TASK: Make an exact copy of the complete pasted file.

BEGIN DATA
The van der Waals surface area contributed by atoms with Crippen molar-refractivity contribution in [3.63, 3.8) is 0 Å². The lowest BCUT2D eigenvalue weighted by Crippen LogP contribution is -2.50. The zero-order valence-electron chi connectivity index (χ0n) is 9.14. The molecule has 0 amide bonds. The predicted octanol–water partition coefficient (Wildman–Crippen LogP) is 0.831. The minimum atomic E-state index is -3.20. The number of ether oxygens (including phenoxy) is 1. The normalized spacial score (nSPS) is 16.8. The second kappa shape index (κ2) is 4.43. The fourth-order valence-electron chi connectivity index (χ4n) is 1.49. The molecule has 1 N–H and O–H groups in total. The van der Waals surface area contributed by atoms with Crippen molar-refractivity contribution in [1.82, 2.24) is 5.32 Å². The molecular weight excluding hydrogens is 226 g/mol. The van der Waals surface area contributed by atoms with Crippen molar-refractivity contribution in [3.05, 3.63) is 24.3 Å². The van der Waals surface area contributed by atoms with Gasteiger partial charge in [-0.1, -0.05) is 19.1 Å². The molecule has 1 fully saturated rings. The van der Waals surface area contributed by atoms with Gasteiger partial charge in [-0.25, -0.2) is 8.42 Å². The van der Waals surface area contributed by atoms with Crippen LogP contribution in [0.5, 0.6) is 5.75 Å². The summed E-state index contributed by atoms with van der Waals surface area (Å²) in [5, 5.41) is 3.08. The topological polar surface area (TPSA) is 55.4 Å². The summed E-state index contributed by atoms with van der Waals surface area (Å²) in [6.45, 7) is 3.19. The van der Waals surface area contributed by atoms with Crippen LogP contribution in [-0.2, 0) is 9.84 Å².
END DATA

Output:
The van der Waals surface area contributed by atoms with Crippen molar-refractivity contribution in [3.63, 3.8) is 0 Å². The lowest BCUT2D eigenvalue weighted by Crippen LogP contribution is -2.50. The zero-order valence-electron chi connectivity index (χ0n) is 9.14. The molecule has 0 amide bonds. The predicted octanol–water partition coefficient (Wildman–Crippen LogP) is 0.831. The minimum atomic E-state index is -3.20. The number of ether oxygens (including phenoxy) is 1. The normalized spacial score (nSPS) is 16.8. The second kappa shape index (κ2) is 4.43. The fourth-order valence-electron chi connectivity index (χ4n) is 1.49. The molecule has 1 N–H and O–H groups in total. The van der Waals surface area contributed by atoms with Crippen molar-refractivity contribution in [1.82, 2.24) is 5.32 Å². The molecular weight excluding hydrogens is 226 g/mol. The van der Waals surface area contributed by atoms with Crippen molar-refractivity contribution in [3.05, 3.63) is 24.3 Å². The van der Waals surface area contributed by atoms with Gasteiger partial charge in [-0.1, -0.05) is 19.1 Å². The molecule has 1 fully saturated rings. The van der Waals surface area contributed by atoms with Gasteiger partial charge in [-0.25, -0.2) is 8.42 Å². The van der Waals surface area contributed by atoms with Crippen LogP contribution in [0.5, 0.6) is 5.75 Å². The summed E-state index contributed by atoms with van der Waals surface area (Å²) in [5, 5.41) is 3.08. The topological polar surface area (TPSA) is 55.4 Å². The summed E-state index contributed by atoms with van der Waals surface area (Å²) in [6.45, 7) is 3.19. The van der Waals surface area contributed by atoms with Crippen LogP contribution in [-0.2, 0) is 9.84 Å².